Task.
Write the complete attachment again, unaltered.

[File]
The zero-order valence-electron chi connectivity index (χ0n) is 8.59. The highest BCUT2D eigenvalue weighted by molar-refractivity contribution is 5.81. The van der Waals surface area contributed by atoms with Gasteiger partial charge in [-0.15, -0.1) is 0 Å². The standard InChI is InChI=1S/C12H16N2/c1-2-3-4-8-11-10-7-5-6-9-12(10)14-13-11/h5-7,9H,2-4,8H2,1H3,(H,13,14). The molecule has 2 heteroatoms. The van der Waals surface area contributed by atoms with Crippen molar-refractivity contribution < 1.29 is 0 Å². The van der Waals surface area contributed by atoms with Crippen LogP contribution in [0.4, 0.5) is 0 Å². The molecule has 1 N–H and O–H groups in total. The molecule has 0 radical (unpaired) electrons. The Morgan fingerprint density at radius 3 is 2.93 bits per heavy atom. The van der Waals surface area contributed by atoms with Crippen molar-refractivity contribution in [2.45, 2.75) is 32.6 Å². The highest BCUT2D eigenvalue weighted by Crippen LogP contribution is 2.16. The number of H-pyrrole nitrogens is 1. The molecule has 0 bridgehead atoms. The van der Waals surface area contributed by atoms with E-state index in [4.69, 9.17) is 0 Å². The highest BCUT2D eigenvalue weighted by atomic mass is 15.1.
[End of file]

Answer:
The zero-order valence-electron chi connectivity index (χ0n) is 8.59. The highest BCUT2D eigenvalue weighted by molar-refractivity contribution is 5.81. The van der Waals surface area contributed by atoms with Gasteiger partial charge in [-0.15, -0.1) is 0 Å². The standard InChI is InChI=1S/C12H16N2/c1-2-3-4-8-11-10-7-5-6-9-12(10)14-13-11/h5-7,9H,2-4,8H2,1H3,(H,13,14). The molecule has 2 heteroatoms. The van der Waals surface area contributed by atoms with Crippen molar-refractivity contribution < 1.29 is 0 Å². The van der Waals surface area contributed by atoms with Crippen LogP contribution in [0.4, 0.5) is 0 Å². The molecule has 1 N–H and O–H groups in total. The molecule has 0 radical (unpaired) electrons. The Morgan fingerprint density at radius 3 is 2.93 bits per heavy atom. The van der Waals surface area contributed by atoms with Crippen molar-refractivity contribution in [2.45, 2.75) is 32.6 Å². The highest BCUT2D eigenvalue weighted by Crippen LogP contribution is 2.16. The number of H-pyrrole nitrogens is 1. The molecule has 0 bridgehead atoms. The van der Waals surface area contributed by atoms with E-state index in [4.69, 9.17) is 0 Å². The highest BCUT2D eigenvalue weighted by atomic mass is 15.1.